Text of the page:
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Radioisotope Use

Some of the major uses of radioisotopes in the United States:

Used in many smoke detectors for homes and businesses to measure levels of toxic lead in dried paint samples, to ensure uniform thickness in rolling processes like steel and paper production, and to help determine where oil wells should be drilled.

Used to analyze metal alloys for checking stock and scrap sorting.

Important aid to biomedical researchers studying the cellular functions of bone formation in mammals.

Used to inspect airline luggage for hidden explosives, to gauge moisture content of soil in the road construction and building industries, and to measure the moisture of materials stored in soils.

Major research tool. Helps in research to ensure that potential drugs are metabolized without forming harmful by-products. Used in biological research, agriculture, pollution control, and archeology.

Used to treat cancerous tumors, to measure correct patient dosages of radioactive pharmaceuticals, to measure and control the liquid flow in oil pipelines, to tell researchers whether oil wells are plugged by sand, and to ensure the right fill level for packages of food, drugs, and other products. (The products in these packages do not become radioactive)

Used in research in red blood cell survival studies.

Used as a tracer to diagnose pernicious anemia.

Used to sterilize surgical instruments, and to improve the safety and reliability of industrial fuel oil burners. Used in cancer treatment, food irradiation, gauges, and radiography.

When injected with monoclonal antibodies into a cancer patient, helps the antibodies bind to and destroy the tumor.

Used in mining to analyze material excavated from pits and slurries from drilling operations.

Used in medical diagnosis.

Widely used to diagnose thyroid disorders and other metabolic disorders including brain function.

Major diagnostic tool used in clinical tests and to diagnose thyroid disorders. Also used in biomedical research.

Used to check some radioactivity counters in in-vitro diagnostic testing laboratories.

Used to treat thyroid disorders. (Former President George Bush and Mrs. Bush were both successfully treated for Graves’ disease, a thyroid disease, with iodine-131).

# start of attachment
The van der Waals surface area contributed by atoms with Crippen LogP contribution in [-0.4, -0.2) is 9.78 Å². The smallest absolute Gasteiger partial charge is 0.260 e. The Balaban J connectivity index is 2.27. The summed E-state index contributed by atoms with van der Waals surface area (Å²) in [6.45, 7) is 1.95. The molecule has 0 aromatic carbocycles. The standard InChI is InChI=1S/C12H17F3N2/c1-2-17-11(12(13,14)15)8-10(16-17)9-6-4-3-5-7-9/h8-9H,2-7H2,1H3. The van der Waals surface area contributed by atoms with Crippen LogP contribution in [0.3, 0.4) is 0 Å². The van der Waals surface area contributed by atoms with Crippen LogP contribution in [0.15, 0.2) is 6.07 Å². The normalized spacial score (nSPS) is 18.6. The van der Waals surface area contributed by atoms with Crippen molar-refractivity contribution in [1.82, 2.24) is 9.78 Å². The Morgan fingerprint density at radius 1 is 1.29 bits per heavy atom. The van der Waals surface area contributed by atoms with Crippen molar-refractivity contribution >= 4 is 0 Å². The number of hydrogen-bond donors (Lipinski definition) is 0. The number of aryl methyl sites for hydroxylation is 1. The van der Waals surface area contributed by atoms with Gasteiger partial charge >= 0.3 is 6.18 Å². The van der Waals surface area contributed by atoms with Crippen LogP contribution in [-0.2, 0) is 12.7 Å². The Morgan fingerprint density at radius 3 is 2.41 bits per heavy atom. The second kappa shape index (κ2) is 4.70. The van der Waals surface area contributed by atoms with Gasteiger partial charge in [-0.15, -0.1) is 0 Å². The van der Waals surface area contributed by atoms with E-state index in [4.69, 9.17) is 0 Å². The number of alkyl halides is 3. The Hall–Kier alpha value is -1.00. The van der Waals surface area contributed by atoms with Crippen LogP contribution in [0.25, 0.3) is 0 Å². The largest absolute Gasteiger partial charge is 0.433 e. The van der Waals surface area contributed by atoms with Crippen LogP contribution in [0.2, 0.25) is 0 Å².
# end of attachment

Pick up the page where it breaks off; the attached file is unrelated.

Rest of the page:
Used to test the integrity of pipeline welds, boilers and aircraft parts and in brachytherapy/tumor irradiation.

Used to analyze electroplating solutions and to detect the presence of sulphur in the air. Used in metabolism research.

Used in indicator lights in appliances such as clothes washers and dryers, stereos, and coffee makers; used to gauge the thickness of thin plastics and sheet metal, rubber, textiles and paper, and to measure dust and pollutant levels.

Used to detect explosives, and in voltage regulators and current surge protectors in electronic devices, and in electron capture detectors for gas chromatographs.

Used in molecular biology and genetics research.

Used in molecular biology and genetics research.

Has powered more than 20 NASA spacecraft since 1972.

Reduces the static charge in production of photographic film and other matierals.

Used in electric blanket thermostats, and to gauge thickness of thin plastics, thin sheet metal, rubber, textile and paper.

Makes lighting rods more effective.

Used in protein studies in life science research.

Used to locate leaks in industrial pipelines, and in oil well studies.

Used to study bone formation and metabolism.

Used in survey meters by schools, the military and emergency management authorities. Also used in cigarette manufacturing sensors and medical treatment.

Used in genetics and molecular biology research. The most widely used radioactive pharmaceutical for diagnostic studies in nuclear medicine. Different chemical forms are used for brain, bone, liver, spleen, and kidney imaging and also for blood flow studies.

Used in nuclear medicine from nuclear cardiology and tumor detection.

Measures the dust and pollutant levels on filter paper, and gauges the thickness of plastics, sheet metal, rubber, textiles, and paper.

Thoriated Tungsten
Used in electric arc welding rods in construction, aircraft, petrochemical and food processing equipment industries. They produce easier starting, greater arc stability and less metal contamination.

Helps fluorescent lights last longer.

Provides coloring and fluorescence in colored glazes and glassware.

Major tool for biomedical research. Used in life science and drug metabolism studies to ensure the safety of potential new drugs, for self-luminous aircraft and commercial exit signs, for luminous dials, gauges and wrist watches, to produce luminous paint, and for geological prospecting and hydrology.

Used in dental fixtures like crowns and dentures to provide a natural color and brightness.

Fuel for nuclear power plants and naval nuclear propulsion systems, and used to produce fluorescent glassware, a variety of colored glazes, and wall tiles.

Used in nuclear medicine for lung ventilation and blood flow studies.